How long have humans been in the Americas? If you said 13,000 years, move to the back of the line with the rest of those espousing that conventional wisdom. A new discovery in a cave in Mexico may be proof that it was occupied by humans 20,000 years before that – putting the history of the western continents very close to a “this changes everything” moment. Who were these earliest settlers and where did they come from?
“We weren’t trying to find these really old dates at all. We just noticed that no one had ever dated some of these bottom levels. We kind of expected them to be similar to what the original excavator suggested, which was around 12,000 years ago. So we were very surprised. They were about 20,000 years older than we were expecting.”
Andrew Somerville, an Iowa State University archaeologist and lead author of a new paper on the discovery published in the journal Latin American Antiquity, told Popular Science that his team was studying the history of agriculture in the area around Coxcatlan Cave in the Tehuacan Valley of southern Puebla, Mexico. That cave is a key source because its dryness has preserved layers of dust, rocks, charcoal, and decaying plants that help peel away the layers of that history. It’s been studied before, but the results have been contradictory, so Somerville and his team brought a new carbon dating technique to analyze animal bones in the layers and get a more accurate lock on their age.
Those bones – mostly from deer and rabbits – were found throughout the layers so they came from different times and climate conditions. And the area was known to have been farmed by humans who arrived the conventional way – across the now-gone land link from Siberia to the Pacific Northwest. That still didn’t prepare the team for the shock that the earliest ones were 33,000 years old. What if they weren’t from animals trapped deep in the cave – what if they had been brought there by humans?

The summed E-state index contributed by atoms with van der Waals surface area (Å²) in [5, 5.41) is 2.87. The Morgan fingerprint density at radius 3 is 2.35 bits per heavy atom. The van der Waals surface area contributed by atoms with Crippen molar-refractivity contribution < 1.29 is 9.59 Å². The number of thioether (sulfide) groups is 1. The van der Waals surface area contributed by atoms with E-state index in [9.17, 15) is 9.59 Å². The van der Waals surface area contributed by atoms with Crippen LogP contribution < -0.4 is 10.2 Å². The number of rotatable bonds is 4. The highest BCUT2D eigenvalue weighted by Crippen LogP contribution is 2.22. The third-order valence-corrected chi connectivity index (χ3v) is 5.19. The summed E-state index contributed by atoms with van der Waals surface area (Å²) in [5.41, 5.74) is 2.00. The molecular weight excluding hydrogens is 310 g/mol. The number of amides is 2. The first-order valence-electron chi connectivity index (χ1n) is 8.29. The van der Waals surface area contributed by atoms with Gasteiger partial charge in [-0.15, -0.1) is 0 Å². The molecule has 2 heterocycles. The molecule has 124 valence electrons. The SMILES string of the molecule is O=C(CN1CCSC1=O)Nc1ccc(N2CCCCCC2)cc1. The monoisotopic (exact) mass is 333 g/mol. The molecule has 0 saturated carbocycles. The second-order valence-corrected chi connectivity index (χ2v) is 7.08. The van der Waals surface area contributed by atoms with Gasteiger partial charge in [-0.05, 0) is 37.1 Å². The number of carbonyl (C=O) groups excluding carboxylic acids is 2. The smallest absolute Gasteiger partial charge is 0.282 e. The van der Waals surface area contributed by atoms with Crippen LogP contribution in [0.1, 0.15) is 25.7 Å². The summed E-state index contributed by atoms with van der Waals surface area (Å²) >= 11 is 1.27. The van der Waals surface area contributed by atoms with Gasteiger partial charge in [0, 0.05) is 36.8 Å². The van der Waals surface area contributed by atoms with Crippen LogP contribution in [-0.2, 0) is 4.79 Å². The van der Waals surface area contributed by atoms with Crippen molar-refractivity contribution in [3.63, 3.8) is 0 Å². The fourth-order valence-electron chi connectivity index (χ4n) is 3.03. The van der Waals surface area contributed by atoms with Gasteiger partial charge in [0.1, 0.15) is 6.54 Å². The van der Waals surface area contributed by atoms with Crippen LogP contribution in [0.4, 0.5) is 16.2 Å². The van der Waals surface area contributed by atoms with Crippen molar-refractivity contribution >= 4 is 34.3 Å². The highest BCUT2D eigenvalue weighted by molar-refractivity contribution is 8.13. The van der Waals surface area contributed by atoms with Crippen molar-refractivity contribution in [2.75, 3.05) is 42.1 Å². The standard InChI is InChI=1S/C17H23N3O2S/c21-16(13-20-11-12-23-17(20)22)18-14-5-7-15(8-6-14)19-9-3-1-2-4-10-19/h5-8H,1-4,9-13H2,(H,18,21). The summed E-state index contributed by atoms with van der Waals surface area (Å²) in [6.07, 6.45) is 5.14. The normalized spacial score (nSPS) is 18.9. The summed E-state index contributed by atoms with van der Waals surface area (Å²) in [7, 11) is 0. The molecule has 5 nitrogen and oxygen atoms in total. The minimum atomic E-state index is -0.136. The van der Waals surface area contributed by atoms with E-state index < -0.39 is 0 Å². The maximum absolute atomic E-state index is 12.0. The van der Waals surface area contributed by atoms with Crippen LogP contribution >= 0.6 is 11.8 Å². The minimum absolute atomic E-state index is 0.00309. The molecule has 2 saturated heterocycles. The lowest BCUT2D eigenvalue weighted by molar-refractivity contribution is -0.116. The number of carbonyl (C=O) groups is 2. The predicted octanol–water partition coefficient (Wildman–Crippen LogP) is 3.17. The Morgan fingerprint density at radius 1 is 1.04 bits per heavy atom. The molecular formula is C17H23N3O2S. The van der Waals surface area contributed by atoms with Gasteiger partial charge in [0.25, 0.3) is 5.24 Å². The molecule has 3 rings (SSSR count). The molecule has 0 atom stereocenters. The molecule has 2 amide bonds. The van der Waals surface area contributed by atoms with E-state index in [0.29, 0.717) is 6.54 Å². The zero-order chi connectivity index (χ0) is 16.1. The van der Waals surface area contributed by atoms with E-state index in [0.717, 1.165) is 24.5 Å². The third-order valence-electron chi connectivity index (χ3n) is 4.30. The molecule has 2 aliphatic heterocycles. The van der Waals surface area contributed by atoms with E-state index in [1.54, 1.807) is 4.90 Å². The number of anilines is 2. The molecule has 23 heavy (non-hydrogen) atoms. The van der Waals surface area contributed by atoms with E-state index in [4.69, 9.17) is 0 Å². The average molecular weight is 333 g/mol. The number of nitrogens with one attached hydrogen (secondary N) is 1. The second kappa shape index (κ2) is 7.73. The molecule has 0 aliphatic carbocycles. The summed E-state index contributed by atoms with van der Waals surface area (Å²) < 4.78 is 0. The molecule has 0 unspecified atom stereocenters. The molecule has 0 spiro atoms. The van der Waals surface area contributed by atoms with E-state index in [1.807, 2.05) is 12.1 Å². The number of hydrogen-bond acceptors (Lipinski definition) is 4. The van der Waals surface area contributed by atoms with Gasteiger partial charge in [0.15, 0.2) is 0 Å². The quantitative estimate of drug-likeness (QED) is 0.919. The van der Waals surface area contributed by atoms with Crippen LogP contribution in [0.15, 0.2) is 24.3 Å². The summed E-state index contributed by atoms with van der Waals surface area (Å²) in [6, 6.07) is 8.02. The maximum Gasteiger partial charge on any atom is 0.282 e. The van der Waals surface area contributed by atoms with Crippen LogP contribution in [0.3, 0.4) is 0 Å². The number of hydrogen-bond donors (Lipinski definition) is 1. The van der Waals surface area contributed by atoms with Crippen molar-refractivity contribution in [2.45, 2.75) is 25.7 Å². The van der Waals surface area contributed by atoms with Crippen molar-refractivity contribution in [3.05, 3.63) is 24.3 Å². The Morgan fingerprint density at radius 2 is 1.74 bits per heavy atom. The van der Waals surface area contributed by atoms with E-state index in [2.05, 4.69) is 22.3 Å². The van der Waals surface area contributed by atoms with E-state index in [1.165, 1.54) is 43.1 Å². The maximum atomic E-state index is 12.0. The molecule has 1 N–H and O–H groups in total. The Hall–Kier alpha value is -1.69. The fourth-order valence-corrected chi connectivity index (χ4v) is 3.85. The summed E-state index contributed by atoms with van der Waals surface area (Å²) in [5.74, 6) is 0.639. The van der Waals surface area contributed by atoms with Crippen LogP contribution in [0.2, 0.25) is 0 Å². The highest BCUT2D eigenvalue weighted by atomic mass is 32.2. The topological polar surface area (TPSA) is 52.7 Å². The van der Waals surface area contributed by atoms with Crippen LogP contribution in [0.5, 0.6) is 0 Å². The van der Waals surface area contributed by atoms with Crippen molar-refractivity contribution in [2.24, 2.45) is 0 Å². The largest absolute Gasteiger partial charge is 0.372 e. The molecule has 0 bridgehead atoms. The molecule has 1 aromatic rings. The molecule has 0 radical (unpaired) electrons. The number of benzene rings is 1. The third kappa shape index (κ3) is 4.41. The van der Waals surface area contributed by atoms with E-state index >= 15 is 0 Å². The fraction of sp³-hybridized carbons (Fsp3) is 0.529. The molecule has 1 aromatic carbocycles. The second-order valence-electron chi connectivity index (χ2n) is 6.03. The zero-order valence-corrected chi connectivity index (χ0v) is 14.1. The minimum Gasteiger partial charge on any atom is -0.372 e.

“Determining whether the stone artifacts were products of human manufacture or if they were just naturally chipped stones would be one way to get to the bottom of this. If we can find strong evidence that humans did in fact make and use these tools, that’s another way we can move forward.”
Let’s assume some bones contain the telltale signs of human toolmaking and usage. Who made them 33,000 years ago, long before the period of the Last Glacial Maximum, when the Ice Age made large parts of North America uninhabitable? That would mean these Coxcatlan Cave residents arrived by boats sailing down the Pacific coast. Cut marks on the bones or signs of cooking might help identify them, but the bones are still in the cave and Somerville is in Iowa due to the pandemic. While he can’t wait to get back and look for a “smoking gun” or gnawed thigh bone, he’s hesitant to make any predictions.
“This is such a contentious issue, and it is something that’s been debated for so long that I really hesitate to come down strongly on one side or the other. Originally, I had no clue they were this old, so I wasn’t paying that close attention. But, I will say that my impression of it, and the impression of the original analysts of these animal bones is that, yes, they do appear to have been modified by humans.”
We’ll just have to wait and see. In the meantime, stay at the back of the line until you learn it’s not always wise to trust conventional wisdom.